One of the things I like about Spiceworks is the website’s user forums. They give a good sense of what is going on in the trenches of IT. Recently a user asked a series of questions about Object Storage. It makes a great baseline for an Object Storage FAQ.
What amount of storage do you need to have to consider the switch to Object Storage?
Switching to object storage should not be about capacity. You can build very inexpensive, and open source (if that’s important to you), NAS systems. The advantages of object storage are high file count, rich metadata, geo-dispersion, and typically sophisticated search capabilities. The capabilities of object that most people focus on scale-out, high capacity, commodity hardware are not unique to object storage. Once you have a data set or two that can really use object storage then pulling the rest of the organization’s unstructured data into the object store probably makes sense. As we discuss in our article “NAS vs. Object: Performance – Thinly Provisioned NAS” its ideal use is as a vehicle to keep NAS “thin” so that only the most active data resides there.
Are there robust systems that are affordable for an SMB customer?
As usual, it depends on what you mean by SMB (small to medium sized business). The term covers such a wide range of businesses. To make things simple let’s assume we are talking about an SMB that is large enough to have a dedicated data center. If so then there are robust object storage systems that are ideal for this type of customer. There are several turnkey systems that are easy to set up and are accessible from a variety of protocols. The do-it-yourself (DIY) solutions do require some patience and expertise. The decision to use object storage is not an SMB vs. enterprise discussion, either can qualify. The decision to move to object storage is more about do you have data sets that make sense in an object storage environment – high file count, data generated from machines that can provide rich metadata (serial number, date, GPS location, weather condition, etc.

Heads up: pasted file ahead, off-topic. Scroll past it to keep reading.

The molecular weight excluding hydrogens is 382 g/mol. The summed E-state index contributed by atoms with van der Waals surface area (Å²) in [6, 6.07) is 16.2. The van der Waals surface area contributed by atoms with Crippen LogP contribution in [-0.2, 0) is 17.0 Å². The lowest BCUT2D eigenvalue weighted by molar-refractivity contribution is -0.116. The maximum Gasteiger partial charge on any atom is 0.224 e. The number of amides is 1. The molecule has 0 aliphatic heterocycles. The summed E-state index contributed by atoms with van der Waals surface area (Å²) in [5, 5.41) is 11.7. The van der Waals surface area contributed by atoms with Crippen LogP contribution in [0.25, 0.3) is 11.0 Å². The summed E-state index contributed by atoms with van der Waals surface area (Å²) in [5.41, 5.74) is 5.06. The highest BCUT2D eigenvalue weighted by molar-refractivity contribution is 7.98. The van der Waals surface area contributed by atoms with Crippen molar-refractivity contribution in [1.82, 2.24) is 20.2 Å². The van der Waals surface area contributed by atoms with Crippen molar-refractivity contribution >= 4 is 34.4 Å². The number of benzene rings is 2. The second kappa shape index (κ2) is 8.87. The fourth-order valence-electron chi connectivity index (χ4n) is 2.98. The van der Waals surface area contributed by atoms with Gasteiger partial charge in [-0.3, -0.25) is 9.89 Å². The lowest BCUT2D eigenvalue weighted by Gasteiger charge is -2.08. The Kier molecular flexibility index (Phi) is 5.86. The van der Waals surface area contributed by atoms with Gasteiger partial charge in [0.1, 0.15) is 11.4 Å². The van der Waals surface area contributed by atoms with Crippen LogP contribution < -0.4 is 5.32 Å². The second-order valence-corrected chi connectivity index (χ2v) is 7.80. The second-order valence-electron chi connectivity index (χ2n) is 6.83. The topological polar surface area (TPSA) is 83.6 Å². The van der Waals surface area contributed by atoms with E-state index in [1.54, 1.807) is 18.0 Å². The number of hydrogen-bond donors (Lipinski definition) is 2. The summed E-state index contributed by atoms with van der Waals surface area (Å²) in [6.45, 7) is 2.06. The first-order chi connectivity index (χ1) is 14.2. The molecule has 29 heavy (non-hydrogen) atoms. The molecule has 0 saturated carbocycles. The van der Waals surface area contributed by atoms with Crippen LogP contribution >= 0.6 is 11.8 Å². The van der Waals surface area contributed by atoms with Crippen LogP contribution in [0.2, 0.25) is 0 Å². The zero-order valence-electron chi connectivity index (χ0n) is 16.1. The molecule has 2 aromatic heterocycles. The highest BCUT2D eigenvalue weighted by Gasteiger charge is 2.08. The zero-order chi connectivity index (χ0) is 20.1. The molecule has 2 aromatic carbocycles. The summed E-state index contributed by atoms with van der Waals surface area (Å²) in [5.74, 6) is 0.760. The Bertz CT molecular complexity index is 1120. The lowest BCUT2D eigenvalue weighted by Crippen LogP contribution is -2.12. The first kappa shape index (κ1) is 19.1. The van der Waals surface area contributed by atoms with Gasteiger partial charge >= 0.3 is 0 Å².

Should I use cloud or local object storage?
If you are storing data in the cloud you are probably storing it on object storage. The cloud brings another wrinkle though. You are renting your storage, which means a low entry price point, easier scaling (because you don’t own it) and upgrades are no longer your concern. The downside is you are renting capacity, which just like any rental, it gets more expensive than owning over the course of time. My colleague Joseph Ortiz compared cloud pricing to DIY pricing in his article “Tape vs Cloud for Archive and Cold Data“.
Pitfalls of object storage compared to traditional filesystem/block storage (DAS or SAN)?
Most if not all object storage systems provide NFS and SMB access and we think object storage can and will replace an organization’s NAS. Some object storage systems will allow object and NFS/SMB access to the same volume or bucket. This is a critical capability. It means you can feed an object store via a legacy system and then process that data through a modern application like Hadoop, Splunk or Spark. While object stores are not typically options for high performance storage, we are seeing a handful of vendors deliver all-flash versions of their object storage systems. But these systems are all-flash to speed analytics processing more so than to host legacy database architectures. One of the keys is to understand that all these gateway type of accesses are not created equal. Listen to our “StorageShort: The NFS to Object Storage Problem“.
How does this fit into one’s backup and DR plans?
Almost all object storage systems provide replication and/or erasure coding (parity protection across nodes). You can tune that protection by data center row and by site. For example, you could use erasure coding within the data center and then replicate to one or two others. They can also maintain versions of data. While this should be enough, the truly paranoid, like me, should consider creating another copy on tape. There are interfaces that allow a tape library to be addressed like an object store. My colleague Curtis Preston covered this subject in his article “Do you Always Need to Backup?“.